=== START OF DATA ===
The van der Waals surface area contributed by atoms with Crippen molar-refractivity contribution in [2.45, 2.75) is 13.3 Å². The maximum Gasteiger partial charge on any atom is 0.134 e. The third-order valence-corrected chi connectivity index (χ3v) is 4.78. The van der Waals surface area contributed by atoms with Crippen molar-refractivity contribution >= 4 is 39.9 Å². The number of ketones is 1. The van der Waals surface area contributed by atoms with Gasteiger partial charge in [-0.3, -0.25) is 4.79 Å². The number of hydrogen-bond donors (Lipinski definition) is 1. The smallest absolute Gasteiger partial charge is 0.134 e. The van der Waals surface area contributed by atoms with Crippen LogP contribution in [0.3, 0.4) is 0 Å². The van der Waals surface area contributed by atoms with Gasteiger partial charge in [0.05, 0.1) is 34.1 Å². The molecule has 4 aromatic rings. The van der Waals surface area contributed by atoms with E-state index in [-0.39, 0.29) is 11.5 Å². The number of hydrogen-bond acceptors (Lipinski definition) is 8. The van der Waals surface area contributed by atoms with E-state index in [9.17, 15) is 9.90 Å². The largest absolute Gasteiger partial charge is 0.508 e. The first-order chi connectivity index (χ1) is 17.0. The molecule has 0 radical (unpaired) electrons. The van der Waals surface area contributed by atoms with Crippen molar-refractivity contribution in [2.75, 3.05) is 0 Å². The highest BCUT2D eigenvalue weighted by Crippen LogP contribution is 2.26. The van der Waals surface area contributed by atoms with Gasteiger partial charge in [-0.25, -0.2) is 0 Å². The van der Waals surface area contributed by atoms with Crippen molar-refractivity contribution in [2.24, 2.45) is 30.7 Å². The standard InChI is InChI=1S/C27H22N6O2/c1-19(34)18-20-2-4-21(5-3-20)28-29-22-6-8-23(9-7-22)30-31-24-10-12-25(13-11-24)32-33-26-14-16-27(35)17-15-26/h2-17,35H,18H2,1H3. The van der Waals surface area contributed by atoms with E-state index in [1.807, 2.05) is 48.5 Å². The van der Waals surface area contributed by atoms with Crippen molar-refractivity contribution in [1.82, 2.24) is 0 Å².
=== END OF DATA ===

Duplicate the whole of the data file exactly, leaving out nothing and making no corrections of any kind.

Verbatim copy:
The van der Waals surface area contributed by atoms with Crippen molar-refractivity contribution in [2.45, 2.75) is 13.3 Å². The maximum Gasteiger partial charge on any atom is 0.134 e. The third-order valence-corrected chi connectivity index (χ3v) is 4.78. The van der Waals surface area contributed by atoms with Crippen molar-refractivity contribution >= 4 is 39.9 Å². The number of ketones is 1. The van der Waals surface area contributed by atoms with Gasteiger partial charge in [-0.3, -0.25) is 4.79 Å². The number of hydrogen-bond donors (Lipinski definition) is 1. The smallest absolute Gasteiger partial charge is 0.134 e. The van der Waals surface area contributed by atoms with Crippen LogP contribution in [0.3, 0.4) is 0 Å². The van der Waals surface area contributed by atoms with Gasteiger partial charge in [0.05, 0.1) is 34.1 Å². The molecule has 4 aromatic rings. The van der Waals surface area contributed by atoms with E-state index in [-0.39, 0.29) is 11.5 Å². The number of hydrogen-bond acceptors (Lipinski definition) is 8. The van der Waals surface area contributed by atoms with E-state index in [9.17, 15) is 9.90 Å². The largest absolute Gasteiger partial charge is 0.508 e. The first-order chi connectivity index (χ1) is 17.0. The molecule has 0 radical (unpaired) electrons. The van der Waals surface area contributed by atoms with Crippen molar-refractivity contribution in [2.75, 3.05) is 0 Å². The highest BCUT2D eigenvalue weighted by Crippen LogP contribution is 2.26. The van der Waals surface area contributed by atoms with Gasteiger partial charge in [-0.25, -0.2) is 0 Å². The van der Waals surface area contributed by atoms with Crippen molar-refractivity contribution in [2.24, 2.45) is 30.7 Å². The standard InChI is InChI=1S/C27H22N6O2/c1-19(34)18-20-2-4-21(5-3-20)28-29-22-6-8-23(9-7-22)30-31-24-10-12-25(13-11-24)32-33-26-14-16-27(35)17-15-26/h2-17,35H,18H2,1H3. The van der Waals surface area contributed by atoms with E-state index in [1.807, 2.05) is 48.5 Å². The van der Waals surface area contributed by atoms with Crippen molar-refractivity contribution in [1.82, 2.24) is 0 Å².